Let’s start with a premise: money buys blind spots.
The money I’m referring to is the mountain of campaign contributions – at last count, nearly $1.3 billion – that flowed this election year to candidates for Congress.
The bulk of that money found its way to winners, and those winners – the members of the incoming 110th Congress – are certainly grateful. More to the point, they’d like to ensure that future donations will continue to flow their way in 2008 and beyond. And every incumbent understands that every vote they take, every amendment they introduce, is duly noted – and scored – by a galaxy of interest groups and PAC directors.
If they can, they’d like to stay on the good side of the donors.
Certainly no one will compromise core principles. Even a $10,000 campaign contribution isn’t going to change anybody’s vote on an issue like abortion or gun control. Likewise, Democrats who railed in their stump speeches against the pharmaceutical companies or Big Oil are not likely now to reverse themselves. For one thing, they know the voters will be watching.
But who’s the audience when the issue is some narrow sliver of telecommunications policy or securities regulations or Medicare reimbursement rules? The only ones watching issues like those are the industries themselves, and their arguments may have less to do with truth, justice and the American way than with looking at the issue from their particular perspective as opposed to somebody else’s.
That’s where the blind spots come in. If there’s a split in the industry, or a fight between two competing interests, the lobbyists from all sides can be counted on to present compelling arguments. But whose are you likely to find the more persuasive – the side that helped you out in your last campaign or the one that didn’t?
Members of Congress, after all, are human beings just like the rest of us. They’re just as capable of expressing gratitude as the next guy – if not more so, since their livelihood depends on it.
So where are the Democrats’ likely blind spots? Let’s take a look at the support they got from the top 20 industries contributing in their 2006 campaigns, as compiled by the Center for Responsive Politics. The chart below shows what portion of the industries’ dollars went to Democratic candidates.
If you wanted to convert this from a bar chart to a friends and enemies list, I’d suggest drawing dotted lines at around the 60% and 40% lines. North of 60% is friendly territory, south of 40 – and especially south of 35 – is predictably hostile.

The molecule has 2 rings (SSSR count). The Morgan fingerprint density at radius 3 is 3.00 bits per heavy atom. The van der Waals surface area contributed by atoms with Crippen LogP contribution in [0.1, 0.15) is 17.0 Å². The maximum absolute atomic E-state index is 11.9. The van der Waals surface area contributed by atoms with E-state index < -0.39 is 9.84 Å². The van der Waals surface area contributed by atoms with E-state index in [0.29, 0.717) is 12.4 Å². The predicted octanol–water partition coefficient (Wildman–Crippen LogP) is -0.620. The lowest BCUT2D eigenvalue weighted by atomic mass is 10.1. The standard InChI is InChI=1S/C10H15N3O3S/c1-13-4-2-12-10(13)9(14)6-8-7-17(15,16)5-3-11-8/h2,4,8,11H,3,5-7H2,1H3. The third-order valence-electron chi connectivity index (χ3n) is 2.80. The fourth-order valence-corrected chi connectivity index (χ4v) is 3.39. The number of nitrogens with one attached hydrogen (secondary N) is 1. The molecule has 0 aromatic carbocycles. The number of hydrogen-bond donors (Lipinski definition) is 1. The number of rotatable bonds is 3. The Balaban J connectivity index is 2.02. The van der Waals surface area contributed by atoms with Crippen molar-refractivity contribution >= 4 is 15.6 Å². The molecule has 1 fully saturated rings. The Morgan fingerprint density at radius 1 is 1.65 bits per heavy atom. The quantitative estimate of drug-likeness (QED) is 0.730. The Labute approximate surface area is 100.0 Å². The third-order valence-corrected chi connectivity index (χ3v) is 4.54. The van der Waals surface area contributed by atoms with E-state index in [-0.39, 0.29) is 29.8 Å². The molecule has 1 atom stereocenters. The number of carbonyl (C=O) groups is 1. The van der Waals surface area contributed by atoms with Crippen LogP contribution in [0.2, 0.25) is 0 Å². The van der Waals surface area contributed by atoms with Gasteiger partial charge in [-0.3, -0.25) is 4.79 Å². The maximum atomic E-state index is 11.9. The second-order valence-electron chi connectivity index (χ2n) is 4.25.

The unions – historically, the strongest and most reliable of Democratic allies – are at the top of the thank-you list for the incoming regime. Many union priorities, like a hike in the minimum wage, will be among the Democrats’ top priorities too.
Lawyers, particularly trial lawyers, should get a very warm reception in most Democratic offices – especially when the issue pits them against Republican-leaning manufacturers.
Oil companies are at the bottom of the heap and will have the most to fear from a Democratic Congress – as they’ve already been put on notice. Pharmaceutical companies are not that far behind and will also be a high-profile target.
The cluster of industries straddling the middle – especially the securities industry and the high tech community – have a history of bending easily as political winds shift. That strategy should serve them well in the coming Congress.
To me, the most interesting bloc to watch in the coming two years will be the ones bunched together just south of the middle ground: commercial banks, health professionals, maybe the insurance industry.
These powerful groups have been giving roughly two thirds of their campaign dollars to Republicans over the last decade – but it wasn’t always so. Before the GOP took over Congress in the 1994 elections, those industries had split their money much more evenly between the parties. The Democrats, always in need of money, will do their best to coax at least some of that largesse back to their side of the aisle.
They know that won’t happen unless they listen more attentively to the arguments of the industries’ lobbyists – which is why those industries are currently scrambling to hire as many new Democrats for their Washington lobby shops as they can.
Could this be the start of a beautiful friendship, and perhaps a few more blind spots toward those industries than the Democrats have shown in recent years? I’d keep an eye on the patterns in post-election campaign contributions for an early signal.